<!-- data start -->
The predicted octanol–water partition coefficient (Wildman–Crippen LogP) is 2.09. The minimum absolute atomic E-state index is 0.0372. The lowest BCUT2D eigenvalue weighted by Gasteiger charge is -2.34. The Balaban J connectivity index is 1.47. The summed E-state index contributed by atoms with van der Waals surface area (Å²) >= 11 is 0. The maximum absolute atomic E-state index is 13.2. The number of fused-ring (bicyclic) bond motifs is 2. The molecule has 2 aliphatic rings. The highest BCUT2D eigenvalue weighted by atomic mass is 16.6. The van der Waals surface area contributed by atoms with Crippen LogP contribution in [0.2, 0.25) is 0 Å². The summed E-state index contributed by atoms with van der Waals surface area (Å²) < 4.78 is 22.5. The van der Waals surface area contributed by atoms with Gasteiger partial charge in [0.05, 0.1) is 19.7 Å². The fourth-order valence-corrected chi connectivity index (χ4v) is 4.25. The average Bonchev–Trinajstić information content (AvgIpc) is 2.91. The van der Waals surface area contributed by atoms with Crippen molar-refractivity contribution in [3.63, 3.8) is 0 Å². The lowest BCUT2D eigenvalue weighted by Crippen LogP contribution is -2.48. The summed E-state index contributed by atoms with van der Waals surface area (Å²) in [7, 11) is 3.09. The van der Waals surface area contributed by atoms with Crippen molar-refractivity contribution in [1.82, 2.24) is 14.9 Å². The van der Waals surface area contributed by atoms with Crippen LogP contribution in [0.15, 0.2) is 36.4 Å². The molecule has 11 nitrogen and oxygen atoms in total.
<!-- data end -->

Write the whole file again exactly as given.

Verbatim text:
The predicted octanol–water partition coefficient (Wildman–Crippen LogP) is 2.09. The minimum absolute atomic E-state index is 0.0372. The lowest BCUT2D eigenvalue weighted by Gasteiger charge is -2.34. The Balaban J connectivity index is 1.47. The summed E-state index contributed by atoms with van der Waals surface area (Å²) >= 11 is 0. The maximum absolute atomic E-state index is 13.2. The number of fused-ring (bicyclic) bond motifs is 2. The molecule has 2 aliphatic rings. The highest BCUT2D eigenvalue weighted by atomic mass is 16.6. The van der Waals surface area contributed by atoms with Crippen LogP contribution in [0.2, 0.25) is 0 Å². The summed E-state index contributed by atoms with van der Waals surface area (Å²) < 4.78 is 22.5. The van der Waals surface area contributed by atoms with Gasteiger partial charge in [0.05, 0.1) is 19.7 Å². The fourth-order valence-corrected chi connectivity index (χ4v) is 4.25. The average Bonchev–Trinajstić information content (AvgIpc) is 2.91. The van der Waals surface area contributed by atoms with Crippen molar-refractivity contribution in [3.63, 3.8) is 0 Å². The lowest BCUT2D eigenvalue weighted by Crippen LogP contribution is -2.48. The summed E-state index contributed by atoms with van der Waals surface area (Å²) in [7, 11) is 3.09. The van der Waals surface area contributed by atoms with Crippen molar-refractivity contribution in [1.82, 2.24) is 14.9 Å². The van der Waals surface area contributed by atoms with Crippen LogP contribution in [0.15, 0.2) is 36.4 Å². The molecule has 11 nitrogen and oxygen atoms in total.